Furthermore, the book might be interesting for people who have little experience with boundaries, setting boundaries or their own behaviour in relation to boundaries towards themselves as well as others. As people have started to focus on performance and power, they do not know or feel when their own body is setting a boundary.
Especially when being responsible of leading a company, one needs to maintain boundaries and territories for one’s own sake. There will be provided several examples within this book. Eventually, the book is for everybody who wants to change his personality and for those who have already learned how to set boundaries but want to do it more lovingly in the future.
I intentionally refrain from the attempt of offering a scientific definition in this chapter. I trust in the reader’s ability to being able to define the term after having finished the book.
What is most important is to know the borders of the territory that I have or need to live pleased with myself and the others. Thus, I need to know the territories and boundaries others demand as well. In general, the periphery of a territory marks its border. Where two or more people live or work together in a big territory, borders change into mutual borderlines.
Territories and boundaries:
The definition of territorial space and the borderlines are essential for cohabitation, as claims for territory and boundaries are different for everybody. For instance, some people need strictly defined borderlines and rules whereas others tend to regularise as little as possible.
Territorial space and borderlines depend very much on the topic, the person and the general framework. According to the situation, each person might respond differently as usually. For example, colleagues often try to seize a beneficial opportunity to propose an idea to the boss.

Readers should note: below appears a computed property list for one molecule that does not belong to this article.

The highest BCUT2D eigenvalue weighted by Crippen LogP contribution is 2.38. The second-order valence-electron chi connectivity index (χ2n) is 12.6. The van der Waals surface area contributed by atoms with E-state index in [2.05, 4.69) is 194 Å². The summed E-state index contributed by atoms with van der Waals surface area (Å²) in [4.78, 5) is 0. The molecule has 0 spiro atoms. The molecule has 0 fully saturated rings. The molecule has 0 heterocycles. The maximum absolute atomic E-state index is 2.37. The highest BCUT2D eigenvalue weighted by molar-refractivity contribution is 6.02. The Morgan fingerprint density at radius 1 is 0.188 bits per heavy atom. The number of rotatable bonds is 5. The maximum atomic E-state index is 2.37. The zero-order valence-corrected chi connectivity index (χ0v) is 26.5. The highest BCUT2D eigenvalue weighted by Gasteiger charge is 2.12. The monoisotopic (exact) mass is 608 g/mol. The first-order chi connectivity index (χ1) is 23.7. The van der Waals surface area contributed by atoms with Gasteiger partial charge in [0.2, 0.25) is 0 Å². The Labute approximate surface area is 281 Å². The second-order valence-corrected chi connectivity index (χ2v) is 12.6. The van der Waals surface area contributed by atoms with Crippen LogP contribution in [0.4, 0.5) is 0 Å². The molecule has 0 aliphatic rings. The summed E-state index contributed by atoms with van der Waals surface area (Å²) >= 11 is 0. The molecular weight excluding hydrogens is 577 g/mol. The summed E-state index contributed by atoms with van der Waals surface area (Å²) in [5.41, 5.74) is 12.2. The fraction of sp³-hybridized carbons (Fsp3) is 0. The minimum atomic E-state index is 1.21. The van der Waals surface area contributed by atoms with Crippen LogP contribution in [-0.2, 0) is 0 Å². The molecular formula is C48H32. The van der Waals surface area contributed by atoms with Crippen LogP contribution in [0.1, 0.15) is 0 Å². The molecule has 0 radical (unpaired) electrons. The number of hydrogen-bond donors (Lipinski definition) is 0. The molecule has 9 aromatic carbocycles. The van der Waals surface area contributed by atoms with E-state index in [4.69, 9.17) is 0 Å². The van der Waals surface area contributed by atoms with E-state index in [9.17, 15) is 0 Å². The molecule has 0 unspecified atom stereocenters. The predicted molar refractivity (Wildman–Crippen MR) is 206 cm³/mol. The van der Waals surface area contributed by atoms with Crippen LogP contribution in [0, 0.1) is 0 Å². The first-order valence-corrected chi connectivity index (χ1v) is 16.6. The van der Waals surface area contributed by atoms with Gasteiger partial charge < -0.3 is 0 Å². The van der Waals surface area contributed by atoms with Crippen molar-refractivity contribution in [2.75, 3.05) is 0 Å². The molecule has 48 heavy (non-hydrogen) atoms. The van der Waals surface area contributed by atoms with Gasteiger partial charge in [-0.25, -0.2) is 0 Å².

The claim for a certain territory and borderlines might change in the course of time. What was important before is not so significant any more. Hence, claiming territories and drawing borders needs to be defined according to one’s needs.
Boundaries are made to protect the life and interests of each individual and each group of people by acknowledging that life itself – especially organic life – possesses and claims local, temporal and emotional boundaries.
A relationship between two people might not survive without any defined frame, space and time to live within.
Each organism tries to separate itself from its environment, starting with a single body cell: it possesses a semipermeable membrane to do so. Each cell distinguishes what can pass through the membrane and what leaves the cell again. It assesses what is beneficial for its development and survival. Only because of the feeling of security due to this membrane a living organism is being able to cooperate with others, without eating each other or merging.
Regarding human beings, our outer membrane is our skin. The “inner” one exists because of our emotional sensations. It is used to set boundaries towards others and to determine what we want to absorb and how far we allow others to come nearer.
Looking at the cohabitation with others, it becomes quite obvious that we are connected with nature: like an animal that defends its territory or a leader its position in the group, humans tend to display similar behaviour regarding territorial space, power and status.
Just think about how you feel when you are waiting in line and somebody pushes himself forward. You might probably know how to anticipate that in order to show him the end of the line.